Multiple states have mobilized their #LocktheClock forces to put an end to biannual time changes. Last year California passed Proposition 7, making Daylight Saving Time year-round and permanent. Other states who have proposed legislation include the following:
- New Jersey
- New Mexico
- New York
- North Carolina
- North Dakota
- South Carolina
- West Virginia
Some states had put forth legislation to be on Atlantic Standard Time, a time zone one hour ahead of Eastern Standard Time that essentially puts them on year-round Daylight Saving Time. These include Connecticut, Massachusetts and Rhode Island.
Multiple health risks have been cited in scientific literature during the “Spring Forward” and are cited below, including car accidents, heart attacks and workplace injuries.
Dr. Paul Kalekas, an Internal Medicine and Attending Physician at Valley Hospital Medical Center who has practiced in Nevada for years, states, “It’s time this gets done.”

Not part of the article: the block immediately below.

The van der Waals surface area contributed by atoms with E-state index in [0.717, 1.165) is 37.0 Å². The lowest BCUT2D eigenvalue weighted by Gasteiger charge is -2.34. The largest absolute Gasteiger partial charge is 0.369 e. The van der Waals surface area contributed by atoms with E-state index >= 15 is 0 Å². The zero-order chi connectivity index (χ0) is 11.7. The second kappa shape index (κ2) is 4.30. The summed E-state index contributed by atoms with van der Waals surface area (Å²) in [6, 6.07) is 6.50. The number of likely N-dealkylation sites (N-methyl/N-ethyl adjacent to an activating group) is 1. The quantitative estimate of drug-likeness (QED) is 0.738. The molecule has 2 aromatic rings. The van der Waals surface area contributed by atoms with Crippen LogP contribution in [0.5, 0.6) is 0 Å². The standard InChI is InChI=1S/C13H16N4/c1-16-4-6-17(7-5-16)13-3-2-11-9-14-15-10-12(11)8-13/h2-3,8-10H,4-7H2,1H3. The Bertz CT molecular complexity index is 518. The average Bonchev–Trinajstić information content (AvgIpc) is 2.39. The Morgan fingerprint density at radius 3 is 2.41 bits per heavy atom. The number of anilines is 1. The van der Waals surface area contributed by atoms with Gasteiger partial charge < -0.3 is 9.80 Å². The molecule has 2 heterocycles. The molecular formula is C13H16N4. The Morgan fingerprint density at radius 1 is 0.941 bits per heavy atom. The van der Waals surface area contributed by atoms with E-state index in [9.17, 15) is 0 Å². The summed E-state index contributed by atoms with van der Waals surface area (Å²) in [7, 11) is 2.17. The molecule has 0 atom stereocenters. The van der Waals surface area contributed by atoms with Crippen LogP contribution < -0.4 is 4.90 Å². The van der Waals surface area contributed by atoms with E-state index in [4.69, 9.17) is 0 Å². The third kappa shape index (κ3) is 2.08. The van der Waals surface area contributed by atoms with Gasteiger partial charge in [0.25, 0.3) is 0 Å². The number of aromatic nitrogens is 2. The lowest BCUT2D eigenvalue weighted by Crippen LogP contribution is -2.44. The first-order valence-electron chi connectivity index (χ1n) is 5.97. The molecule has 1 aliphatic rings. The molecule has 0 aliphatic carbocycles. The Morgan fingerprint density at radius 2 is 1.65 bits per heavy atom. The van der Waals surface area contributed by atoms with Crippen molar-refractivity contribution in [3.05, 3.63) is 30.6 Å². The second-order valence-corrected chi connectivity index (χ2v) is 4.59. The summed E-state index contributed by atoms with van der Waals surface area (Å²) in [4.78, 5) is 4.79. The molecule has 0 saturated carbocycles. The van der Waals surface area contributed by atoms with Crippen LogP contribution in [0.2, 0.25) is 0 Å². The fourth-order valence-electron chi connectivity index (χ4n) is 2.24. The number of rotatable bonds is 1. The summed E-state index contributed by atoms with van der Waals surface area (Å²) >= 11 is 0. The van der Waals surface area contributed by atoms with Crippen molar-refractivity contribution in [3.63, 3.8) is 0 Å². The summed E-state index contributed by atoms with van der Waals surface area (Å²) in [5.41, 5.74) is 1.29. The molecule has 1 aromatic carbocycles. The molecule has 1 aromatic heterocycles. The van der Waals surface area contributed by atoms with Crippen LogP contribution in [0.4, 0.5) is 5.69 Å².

Nevada’s original bill failed to pass in Congress a few years back so he and other physicians are working to resubmit legislation.
Senator Marco Rubio (R-FL) has introduced the Sunshine Protection Act to make daylight savings time the new, permanent standard time. States with areas exempt from daylight savings time may choose the standard time for those areas.
However, critics worry that states choosing their own time may disrupt the time zone uniformity.
So how did we end up here in the first place?
History of Daylight Saving Time
This ritual began in ancient civilizations, when daily schedules would be adjusted to the change in daylight. Later Benjamin Franklin wrote an essay for Parisians entitled “An Economical Project for Diminishing the Cost of Light” in 1784 explaining how less candles could be used if people woke up earlier, making more use of natures early light.